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Logan Square, Humboldt Park, Avondale

New Painted Bike Lanes, Curb Extensions Installed To Make Milwaukee Avenue Safer For Cyclists, Pedestrians

Neighbors largely cheered the move, but some also noted that the upgrades aren't enough to keep cyclists and pedestrians safe.

New painted bike lanes and curb extensions along Miwaukee Avenue between Sacramento and California avenues.
Mina Bloom/Block Club Chicago
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LOGAN SQUARE — A stretch of Logan Square’s Milwaukee Avenue now has painted bike lanes and new curb extensions thanks to a city effort to make one of the city’s busiest bike routes more safe.

The green painted bike lanes and curb extensions, sometimes referred to as pedestrian bump-outs, were added to Milwaukee Avenue between Sacramento and California avenues last week.

The project took crews about a week to complete, according to Susan Hofer, spokesman for the Chicago Department of Transportation.

Neighbors on social media largely cheered the project, saying the upgrades were “much-needed.”

“Always happy to see updates that make my bike commute safer. Of course further up Milwaukee is still filled with potholes and you can hardly see the bike lane,” neighbor Micaela Preskill said. Preskill bikes Milwaukee Avenue three or four times a week to get to her job Downtown.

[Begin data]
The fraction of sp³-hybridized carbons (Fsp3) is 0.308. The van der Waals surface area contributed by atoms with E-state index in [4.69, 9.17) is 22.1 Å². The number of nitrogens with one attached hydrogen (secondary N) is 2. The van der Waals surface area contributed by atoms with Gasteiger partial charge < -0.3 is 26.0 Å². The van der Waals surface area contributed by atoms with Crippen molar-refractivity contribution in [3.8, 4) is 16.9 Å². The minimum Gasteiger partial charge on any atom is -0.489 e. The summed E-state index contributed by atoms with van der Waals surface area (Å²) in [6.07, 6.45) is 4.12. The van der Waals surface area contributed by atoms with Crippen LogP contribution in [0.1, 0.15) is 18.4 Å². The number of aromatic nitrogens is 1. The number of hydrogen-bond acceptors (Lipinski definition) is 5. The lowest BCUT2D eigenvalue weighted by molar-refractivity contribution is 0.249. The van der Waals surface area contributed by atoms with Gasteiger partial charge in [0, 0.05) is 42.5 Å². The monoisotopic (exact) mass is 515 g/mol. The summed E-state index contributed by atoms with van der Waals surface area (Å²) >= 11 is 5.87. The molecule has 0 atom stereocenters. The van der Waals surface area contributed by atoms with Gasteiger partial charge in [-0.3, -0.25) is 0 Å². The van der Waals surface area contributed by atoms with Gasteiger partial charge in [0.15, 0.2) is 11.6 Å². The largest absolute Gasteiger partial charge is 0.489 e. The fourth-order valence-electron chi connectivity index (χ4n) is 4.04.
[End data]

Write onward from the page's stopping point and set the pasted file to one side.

Dave Scheidt, who lives at Milwaukee and California avenues, called the upgrades “great.”

“[I] cross that street every day and I think having clearly marked bike lanes and is helpful for everyone. It’s so dangerous over there traffic-wise so it’s better than nothing,” Scheidt said.

But some neighbors said the infrastructure upgrades aren’t enough to keep cyclists and pedestrians safe. They said the city should consider barriers and more education around cyclist safety, among other things.

“I appreciate the effort from the city but as others have stated the paint alone is useless without enforcement. Would love to have seen bike lanes protected between parking and the sidewalk,” one neighbor wrote on Twitter.

Another wrote: “Looks great! But like so many bike lanes I’m assuming many drivers will still park and drive on it regardless. Flexible bollards are quickly destroyed and rarely replaced. I wish paint like this went along with signage letting drivers know it’s illegal to obstruct the bike lanes.”

Hofer said the Logan Square project is part of a larger plan to improve safety along Milwaukee Avenue, one of the busiest roads for cyclists in the city.

“We’re looking for new opportunities along Milwaukee for next year,” she said.

The Logan Square project was estimated to cost $75,000.

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